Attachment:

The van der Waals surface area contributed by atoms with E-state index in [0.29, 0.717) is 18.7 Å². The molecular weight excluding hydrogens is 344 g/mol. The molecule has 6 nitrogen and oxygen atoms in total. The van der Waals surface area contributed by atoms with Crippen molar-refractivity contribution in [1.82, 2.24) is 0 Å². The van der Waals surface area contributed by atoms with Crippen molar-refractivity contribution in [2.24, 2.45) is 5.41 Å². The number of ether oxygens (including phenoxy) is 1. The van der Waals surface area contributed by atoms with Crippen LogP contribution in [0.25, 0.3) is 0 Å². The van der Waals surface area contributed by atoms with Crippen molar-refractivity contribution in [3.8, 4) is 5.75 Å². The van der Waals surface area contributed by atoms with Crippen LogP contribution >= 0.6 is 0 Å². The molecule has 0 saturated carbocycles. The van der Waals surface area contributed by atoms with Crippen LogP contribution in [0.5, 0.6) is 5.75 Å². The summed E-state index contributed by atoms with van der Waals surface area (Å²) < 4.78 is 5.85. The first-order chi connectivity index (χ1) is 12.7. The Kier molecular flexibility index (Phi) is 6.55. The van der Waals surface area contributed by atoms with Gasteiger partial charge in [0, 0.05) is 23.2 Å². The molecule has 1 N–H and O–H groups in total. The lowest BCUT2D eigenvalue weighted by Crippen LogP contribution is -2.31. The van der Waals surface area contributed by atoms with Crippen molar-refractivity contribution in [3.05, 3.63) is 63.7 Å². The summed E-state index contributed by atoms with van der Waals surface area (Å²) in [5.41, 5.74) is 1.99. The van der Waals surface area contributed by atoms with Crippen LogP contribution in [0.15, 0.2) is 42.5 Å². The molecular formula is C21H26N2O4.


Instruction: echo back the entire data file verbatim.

The van der Waals surface area contributed by atoms with E-state index in [0.29, 0.717) is 18.7 Å². The molecular weight excluding hydrogens is 344 g/mol. The molecule has 6 nitrogen and oxygen atoms in total. The van der Waals surface area contributed by atoms with Crippen molar-refractivity contribution in [1.82, 2.24) is 0 Å². The van der Waals surface area contributed by atoms with Crippen molar-refractivity contribution in [2.24, 2.45) is 5.41 Å². The number of ether oxygens (including phenoxy) is 1. The van der Waals surface area contributed by atoms with Crippen LogP contribution in [0.25, 0.3) is 0 Å². The van der Waals surface area contributed by atoms with Crippen molar-refractivity contribution in [3.8, 4) is 5.75 Å². The van der Waals surface area contributed by atoms with Crippen LogP contribution >= 0.6 is 0 Å². The molecule has 0 saturated carbocycles. The van der Waals surface area contributed by atoms with Crippen LogP contribution in [0.5, 0.6) is 5.75 Å². The summed E-state index contributed by atoms with van der Waals surface area (Å²) < 4.78 is 5.85. The first-order chi connectivity index (χ1) is 12.7. The Kier molecular flexibility index (Phi) is 6.55. The van der Waals surface area contributed by atoms with Gasteiger partial charge in [0, 0.05) is 23.2 Å². The molecule has 1 N–H and O–H groups in total. The lowest BCUT2D eigenvalue weighted by Crippen LogP contribution is -2.31. The van der Waals surface area contributed by atoms with Crippen molar-refractivity contribution in [3.05, 3.63) is 63.7 Å². The summed E-state index contributed by atoms with van der Waals surface area (Å²) in [5.41, 5.74) is 1.99. The van der Waals surface area contributed by atoms with Crippen LogP contribution in [0.15, 0.2) is 42.5 Å². The molecular formula is C21H26N2O4.